China: Is its 'socialist market economy' era over?
Thirty years ago, on March 29, 1993, China formally amended its constitution and adopted the "socialist market economy" as the country's economic system.
The move marked a significant step in the nation's decades-long economic "reform and opening-up" process, which began in 1978 following years of political, social and economic upheaval caused by the Great Leap Forward and the Cultural Revolution.
It laid the foundation for the "development of the socialist rule of law," and by incorporating the concept into the constitution, shaped the direction of China's economic development, according to the People's Daily, the newspaper of the Chinese Communist Party's Central Committee.
"China's first real major economic reform began in the rural areas in the 1980s, when state-run factories were converted into private ones and some local officials began their own small factories," said Dexter Roberts, a senior fellow at the Atlantic Council's Indo-Pacific Security Initiative.
According to Jane Golley, an economist at the Australian National University (ANU), this first wave of economic opening-up boosted rural incomes and facilitated some migration of China's vast rural population.
The agricultural reforms and the establishment of special economic zones also helped, she added.
The reform and opening-up process accelerated after Deng Xiaoping, China's paramount leader at the time, embarked on his famous "southern tour" in early 1992, when he visited key coastal cities and delivered speeches highlighting the need to remain steadfast on the reform path.
Following the tour, the focus of economic reform shifted from rural to urban areas.
Roberts from the Atlantic Council told DW that one important feature of China's urban economic reform was that the Communist Party gave entrepreneurs and enterprises more autonomy to make decisions.
"Entrepreneurs took things into their own hands and they began to decide what they wanted to produce or what they wanted to sell," he said.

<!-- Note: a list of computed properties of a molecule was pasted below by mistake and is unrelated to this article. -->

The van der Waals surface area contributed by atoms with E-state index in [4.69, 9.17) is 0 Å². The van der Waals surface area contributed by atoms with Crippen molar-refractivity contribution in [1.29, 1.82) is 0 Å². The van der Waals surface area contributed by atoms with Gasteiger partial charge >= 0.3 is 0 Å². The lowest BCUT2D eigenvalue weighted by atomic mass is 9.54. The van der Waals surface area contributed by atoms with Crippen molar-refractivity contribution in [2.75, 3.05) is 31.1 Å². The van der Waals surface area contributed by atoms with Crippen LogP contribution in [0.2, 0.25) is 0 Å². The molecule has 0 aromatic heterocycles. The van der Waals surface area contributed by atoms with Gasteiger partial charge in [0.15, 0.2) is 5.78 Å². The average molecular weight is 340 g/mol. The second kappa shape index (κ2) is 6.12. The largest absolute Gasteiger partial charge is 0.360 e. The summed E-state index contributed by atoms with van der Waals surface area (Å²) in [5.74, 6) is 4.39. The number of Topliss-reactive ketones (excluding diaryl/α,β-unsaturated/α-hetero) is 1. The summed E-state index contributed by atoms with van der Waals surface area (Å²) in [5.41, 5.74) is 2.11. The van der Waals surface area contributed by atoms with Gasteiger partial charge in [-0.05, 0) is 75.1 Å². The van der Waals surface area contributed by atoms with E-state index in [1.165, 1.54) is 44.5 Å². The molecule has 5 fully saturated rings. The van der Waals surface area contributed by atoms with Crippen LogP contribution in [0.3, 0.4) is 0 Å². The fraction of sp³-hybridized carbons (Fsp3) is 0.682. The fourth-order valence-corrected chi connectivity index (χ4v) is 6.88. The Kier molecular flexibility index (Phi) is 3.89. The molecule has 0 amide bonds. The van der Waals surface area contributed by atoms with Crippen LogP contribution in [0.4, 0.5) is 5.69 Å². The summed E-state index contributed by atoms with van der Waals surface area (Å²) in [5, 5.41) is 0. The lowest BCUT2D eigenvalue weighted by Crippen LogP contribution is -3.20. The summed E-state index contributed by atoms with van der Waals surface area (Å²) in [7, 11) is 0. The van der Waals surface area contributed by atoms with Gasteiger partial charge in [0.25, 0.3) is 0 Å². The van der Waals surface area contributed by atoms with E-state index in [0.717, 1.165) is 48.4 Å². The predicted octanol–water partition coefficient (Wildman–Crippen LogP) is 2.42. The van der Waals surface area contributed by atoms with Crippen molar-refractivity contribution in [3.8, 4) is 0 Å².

Privatization and entry into WTO
In the subsequent years, China carried out a series of industrial reforms, including the prominent program of "Grasp the Large and Let Go of the Small," in which the government tried to maintain control over some of the largest state-owned enterprises (SOE) while giving up control over smaller SOEs.
Jiang Zemin, China's president from 1993 to 2003, oversaw rapid economic growth, and also changed the constitution to let private entrepreneurs and enterprises play a more important role in the economy, Roberts said.
"Jiang allowed private entrepreneurs to become party members, which was a huge deal," he noted.
In 2001, China joined the World Trade Organization, another pivotal moment that further opened the Asian nation up to the global economy. "It was a very long process that involved significant commitment [from China] to play the game more in line with the global economic order," Golley from ANU said.
Andrew Collier, managing director at Orient Capital Research, said that joining the WTO accelerated Chinese growth and turned the country into a global industrial powerhouse.
During the first decade of this century, China relied on exports, infrastructure investment and the property market to maintain a high-level economic growth.
In 2010, China officially overtook Japan to become the world's second-largest economy, based on nominal GDP.